The Ukrainian president asked, “Are there tanks in the streets?” He himself replied that this was not the case, but that such was the impression that had been created in countries such as the “United Kingdom, Germany, France and Lithuania,” where the media transmitted complete false news about the mobilization of the armed forces and the militarization of the cities.

Nevertheless, a situation of horror is being generated that is causing serious economic damage to the country from what he called a manifestation of frenzy, forcing him to talk with leaders of other countries to clarify that Ukraine is in need of stabilizing its economy, while what they’re doing is spreading news that indicates the opposite.

In a clear but veiled allusion to Biden and Johnson, Zelensky pointed out that: “signs are coming from respected leaders of states who openly, not even in diplomatic language, say that ‘there will be a war tomorrow.’” He pointed out that this produces panic in society, in the markets and the financial sector, stating that a very large sum of money had fled the country in recent days, deploring that “the increase in tension conceived by the media has ‘a high cost’ for the country.”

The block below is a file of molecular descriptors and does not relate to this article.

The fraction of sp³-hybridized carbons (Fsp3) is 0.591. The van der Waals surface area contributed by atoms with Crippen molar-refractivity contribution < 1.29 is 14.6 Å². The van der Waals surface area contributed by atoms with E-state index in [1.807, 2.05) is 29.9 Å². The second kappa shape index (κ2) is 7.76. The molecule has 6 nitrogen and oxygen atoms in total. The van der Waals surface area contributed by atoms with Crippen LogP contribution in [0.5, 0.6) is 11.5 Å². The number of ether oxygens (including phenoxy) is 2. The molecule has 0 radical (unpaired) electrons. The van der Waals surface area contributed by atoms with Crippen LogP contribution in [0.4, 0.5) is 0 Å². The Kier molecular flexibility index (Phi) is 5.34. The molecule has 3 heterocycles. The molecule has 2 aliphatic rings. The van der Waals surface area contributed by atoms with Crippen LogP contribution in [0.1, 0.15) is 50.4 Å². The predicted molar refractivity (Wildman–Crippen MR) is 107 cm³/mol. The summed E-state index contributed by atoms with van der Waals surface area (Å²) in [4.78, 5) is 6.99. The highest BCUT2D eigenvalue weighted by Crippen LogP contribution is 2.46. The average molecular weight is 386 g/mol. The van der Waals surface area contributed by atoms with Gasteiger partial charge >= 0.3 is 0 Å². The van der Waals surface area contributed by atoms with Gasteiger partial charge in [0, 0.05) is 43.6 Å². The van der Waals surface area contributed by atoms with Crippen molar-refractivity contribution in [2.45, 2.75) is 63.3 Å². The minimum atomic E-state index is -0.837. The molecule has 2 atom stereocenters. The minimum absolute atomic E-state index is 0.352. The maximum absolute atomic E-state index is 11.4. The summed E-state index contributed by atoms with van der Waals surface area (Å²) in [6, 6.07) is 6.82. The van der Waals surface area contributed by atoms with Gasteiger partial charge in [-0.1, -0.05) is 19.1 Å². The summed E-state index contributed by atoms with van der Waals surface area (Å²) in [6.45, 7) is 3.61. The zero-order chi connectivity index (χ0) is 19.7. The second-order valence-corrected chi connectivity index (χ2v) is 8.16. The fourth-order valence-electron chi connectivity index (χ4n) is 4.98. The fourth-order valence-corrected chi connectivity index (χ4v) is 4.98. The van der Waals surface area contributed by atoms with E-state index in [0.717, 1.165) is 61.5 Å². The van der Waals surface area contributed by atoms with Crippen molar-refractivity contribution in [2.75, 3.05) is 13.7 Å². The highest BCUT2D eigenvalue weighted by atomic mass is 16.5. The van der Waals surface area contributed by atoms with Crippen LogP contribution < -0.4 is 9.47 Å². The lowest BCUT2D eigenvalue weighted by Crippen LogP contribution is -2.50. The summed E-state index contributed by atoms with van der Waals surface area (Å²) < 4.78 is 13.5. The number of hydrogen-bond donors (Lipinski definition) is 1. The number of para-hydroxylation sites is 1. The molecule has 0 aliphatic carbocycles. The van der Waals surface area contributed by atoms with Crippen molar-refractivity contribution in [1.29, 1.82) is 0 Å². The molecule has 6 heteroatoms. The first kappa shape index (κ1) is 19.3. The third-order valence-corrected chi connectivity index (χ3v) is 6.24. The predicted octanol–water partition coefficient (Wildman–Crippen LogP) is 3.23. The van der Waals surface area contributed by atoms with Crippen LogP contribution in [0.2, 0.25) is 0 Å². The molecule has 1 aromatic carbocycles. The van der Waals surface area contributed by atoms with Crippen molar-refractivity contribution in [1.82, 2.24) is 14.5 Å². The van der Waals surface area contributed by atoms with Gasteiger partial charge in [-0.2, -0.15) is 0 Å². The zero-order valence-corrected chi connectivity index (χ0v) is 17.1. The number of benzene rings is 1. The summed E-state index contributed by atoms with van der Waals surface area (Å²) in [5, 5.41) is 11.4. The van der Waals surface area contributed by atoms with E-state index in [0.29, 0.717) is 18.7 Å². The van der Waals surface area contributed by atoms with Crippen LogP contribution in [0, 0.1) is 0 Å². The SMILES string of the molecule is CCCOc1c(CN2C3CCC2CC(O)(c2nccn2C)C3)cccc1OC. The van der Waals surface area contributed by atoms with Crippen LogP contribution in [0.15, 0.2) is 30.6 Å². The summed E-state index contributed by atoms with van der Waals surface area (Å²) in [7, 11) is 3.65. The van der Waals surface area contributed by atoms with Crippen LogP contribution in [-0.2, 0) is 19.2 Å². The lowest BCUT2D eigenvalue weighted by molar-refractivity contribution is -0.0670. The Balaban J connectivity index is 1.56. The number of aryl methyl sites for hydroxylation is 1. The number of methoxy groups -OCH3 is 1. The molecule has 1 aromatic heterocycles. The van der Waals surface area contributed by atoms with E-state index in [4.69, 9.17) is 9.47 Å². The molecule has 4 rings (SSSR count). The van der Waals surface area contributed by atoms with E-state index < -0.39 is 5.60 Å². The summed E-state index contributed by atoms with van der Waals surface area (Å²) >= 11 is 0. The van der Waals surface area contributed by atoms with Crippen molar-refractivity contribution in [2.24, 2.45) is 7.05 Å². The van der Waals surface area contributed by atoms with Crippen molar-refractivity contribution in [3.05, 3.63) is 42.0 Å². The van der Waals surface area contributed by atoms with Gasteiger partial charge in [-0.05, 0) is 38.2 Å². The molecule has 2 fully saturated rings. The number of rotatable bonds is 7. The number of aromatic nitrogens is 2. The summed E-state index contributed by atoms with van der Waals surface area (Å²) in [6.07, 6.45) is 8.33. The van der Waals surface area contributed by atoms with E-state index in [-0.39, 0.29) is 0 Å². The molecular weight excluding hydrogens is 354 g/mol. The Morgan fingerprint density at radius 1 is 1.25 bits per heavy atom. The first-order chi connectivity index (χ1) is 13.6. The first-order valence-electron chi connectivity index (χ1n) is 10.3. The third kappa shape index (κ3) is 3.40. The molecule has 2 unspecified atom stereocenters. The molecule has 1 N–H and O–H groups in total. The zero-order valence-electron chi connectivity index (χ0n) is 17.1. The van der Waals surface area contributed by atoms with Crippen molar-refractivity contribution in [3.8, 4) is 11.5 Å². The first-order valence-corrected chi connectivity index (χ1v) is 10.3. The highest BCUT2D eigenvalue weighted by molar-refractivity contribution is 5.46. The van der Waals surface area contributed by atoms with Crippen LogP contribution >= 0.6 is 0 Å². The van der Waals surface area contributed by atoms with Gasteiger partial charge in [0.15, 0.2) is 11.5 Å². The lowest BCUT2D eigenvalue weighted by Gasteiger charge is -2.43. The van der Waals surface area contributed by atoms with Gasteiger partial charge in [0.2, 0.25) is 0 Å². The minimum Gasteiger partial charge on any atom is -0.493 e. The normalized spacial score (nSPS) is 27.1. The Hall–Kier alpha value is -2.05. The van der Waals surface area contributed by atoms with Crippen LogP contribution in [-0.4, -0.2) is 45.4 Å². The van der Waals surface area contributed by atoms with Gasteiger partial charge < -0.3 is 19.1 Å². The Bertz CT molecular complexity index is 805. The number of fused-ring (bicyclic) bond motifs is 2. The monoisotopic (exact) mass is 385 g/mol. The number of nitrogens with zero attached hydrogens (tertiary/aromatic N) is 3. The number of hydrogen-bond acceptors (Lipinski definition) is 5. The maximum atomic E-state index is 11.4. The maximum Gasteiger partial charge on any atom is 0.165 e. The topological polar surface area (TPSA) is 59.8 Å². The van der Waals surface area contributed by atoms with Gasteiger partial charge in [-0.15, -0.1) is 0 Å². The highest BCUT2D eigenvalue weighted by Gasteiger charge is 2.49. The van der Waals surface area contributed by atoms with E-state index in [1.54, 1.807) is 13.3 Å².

After the specter of an urgent war was raised in November, which — according to the U.S. network CNN — was even announced by Biden to Zelensky (although denied by Washington and Kiev), more recently, on Jan. 26, the U.S. Undersecretary of State herself, Wendy Sherman put a date on the Russian invasion, when she pointed out: “Everything indicates that [Russian President Putin] “will use military force at some point, perhaps between now and mid-February.”

This statement unleashed the frenzy within the frenzy, as countries like the United States, Canada, Australia and Japan began to withdraw their diplomats from Kiev.

Zelensky commented that such a decision was a mistake, but with the rhetoric typical of subordinate countries, he hastened to clarify that: “I have no right to say that it is a mistake of the governments of respected countries. I think it’s a mistake for us, for Ukraine.”

Inter-European contradictions